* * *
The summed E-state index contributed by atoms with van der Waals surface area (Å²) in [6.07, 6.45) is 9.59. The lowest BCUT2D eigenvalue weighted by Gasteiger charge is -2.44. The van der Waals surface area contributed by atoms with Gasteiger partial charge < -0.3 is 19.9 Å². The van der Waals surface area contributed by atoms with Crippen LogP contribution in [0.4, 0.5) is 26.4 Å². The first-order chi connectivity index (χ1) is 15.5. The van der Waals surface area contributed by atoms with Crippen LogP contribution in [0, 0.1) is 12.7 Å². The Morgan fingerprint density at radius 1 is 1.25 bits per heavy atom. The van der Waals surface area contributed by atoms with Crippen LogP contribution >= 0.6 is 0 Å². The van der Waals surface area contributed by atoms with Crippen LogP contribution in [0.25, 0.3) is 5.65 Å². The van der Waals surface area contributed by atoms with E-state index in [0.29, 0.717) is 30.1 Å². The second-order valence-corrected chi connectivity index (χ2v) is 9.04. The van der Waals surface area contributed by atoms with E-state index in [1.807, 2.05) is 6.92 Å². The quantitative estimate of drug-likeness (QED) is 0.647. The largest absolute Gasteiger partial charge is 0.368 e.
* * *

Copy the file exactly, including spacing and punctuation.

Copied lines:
The summed E-state index contributed by atoms with van der Waals surface area (Å²) in [6.07, 6.45) is 9.59. The lowest BCUT2D eigenvalue weighted by Gasteiger charge is -2.44. The van der Waals surface area contributed by atoms with Gasteiger partial charge < -0.3 is 19.9 Å². The van der Waals surface area contributed by atoms with Crippen LogP contribution in [0.4, 0.5) is 26.4 Å². The first-order chi connectivity index (χ1) is 15.5. The van der Waals surface area contributed by atoms with Crippen LogP contribution in [0, 0.1) is 12.7 Å². The Morgan fingerprint density at radius 1 is 1.25 bits per heavy atom. The van der Waals surface area contributed by atoms with Crippen LogP contribution >= 0.6 is 0 Å². The van der Waals surface area contributed by atoms with Crippen LogP contribution in [0.25, 0.3) is 5.65 Å². The van der Waals surface area contributed by atoms with E-state index in [0.29, 0.717) is 30.1 Å². The second-order valence-corrected chi connectivity index (χ2v) is 9.04. The van der Waals surface area contributed by atoms with E-state index in [1.807, 2.05) is 6.92 Å². The quantitative estimate of drug-likeness (QED) is 0.647. The largest absolute Gasteiger partial charge is 0.368 e.